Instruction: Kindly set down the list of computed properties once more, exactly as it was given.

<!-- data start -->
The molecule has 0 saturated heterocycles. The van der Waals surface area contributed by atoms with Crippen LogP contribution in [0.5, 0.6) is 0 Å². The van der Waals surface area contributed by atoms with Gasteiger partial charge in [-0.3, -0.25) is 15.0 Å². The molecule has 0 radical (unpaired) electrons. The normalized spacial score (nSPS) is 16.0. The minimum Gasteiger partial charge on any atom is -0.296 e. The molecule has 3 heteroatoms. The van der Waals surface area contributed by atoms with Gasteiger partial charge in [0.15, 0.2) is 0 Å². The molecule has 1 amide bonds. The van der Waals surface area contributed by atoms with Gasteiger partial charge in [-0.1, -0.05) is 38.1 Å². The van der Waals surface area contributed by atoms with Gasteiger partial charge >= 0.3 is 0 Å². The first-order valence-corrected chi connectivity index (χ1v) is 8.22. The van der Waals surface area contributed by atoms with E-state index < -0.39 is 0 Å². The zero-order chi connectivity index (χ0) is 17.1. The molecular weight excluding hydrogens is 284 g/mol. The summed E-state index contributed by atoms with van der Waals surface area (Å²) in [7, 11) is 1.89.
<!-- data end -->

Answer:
The molecule has 0 saturated heterocycles. The van der Waals surface area contributed by atoms with Crippen LogP contribution in [0.5, 0.6) is 0 Å². The van der Waals surface area contributed by atoms with Gasteiger partial charge in [-0.3, -0.25) is 15.0 Å². The molecule has 0 radical (unpaired) electrons. The normalized spacial score (nSPS) is 16.0. The minimum Gasteiger partial charge on any atom is -0.296 e. The molecule has 3 heteroatoms. The van der Waals surface area contributed by atoms with Gasteiger partial charge in [0.15, 0.2) is 0 Å². The molecule has 1 amide bonds. The van der Waals surface area contributed by atoms with Gasteiger partial charge in [-0.1, -0.05) is 38.1 Å². The van der Waals surface area contributed by atoms with Gasteiger partial charge >= 0.3 is 0 Å². The first-order valence-corrected chi connectivity index (χ1v) is 8.22. The van der Waals surface area contributed by atoms with E-state index < -0.39 is 0 Å². The zero-order chi connectivity index (χ0) is 17.1. The molecular weight excluding hydrogens is 284 g/mol. The summed E-state index contributed by atoms with van der Waals surface area (Å²) in [7, 11) is 1.89.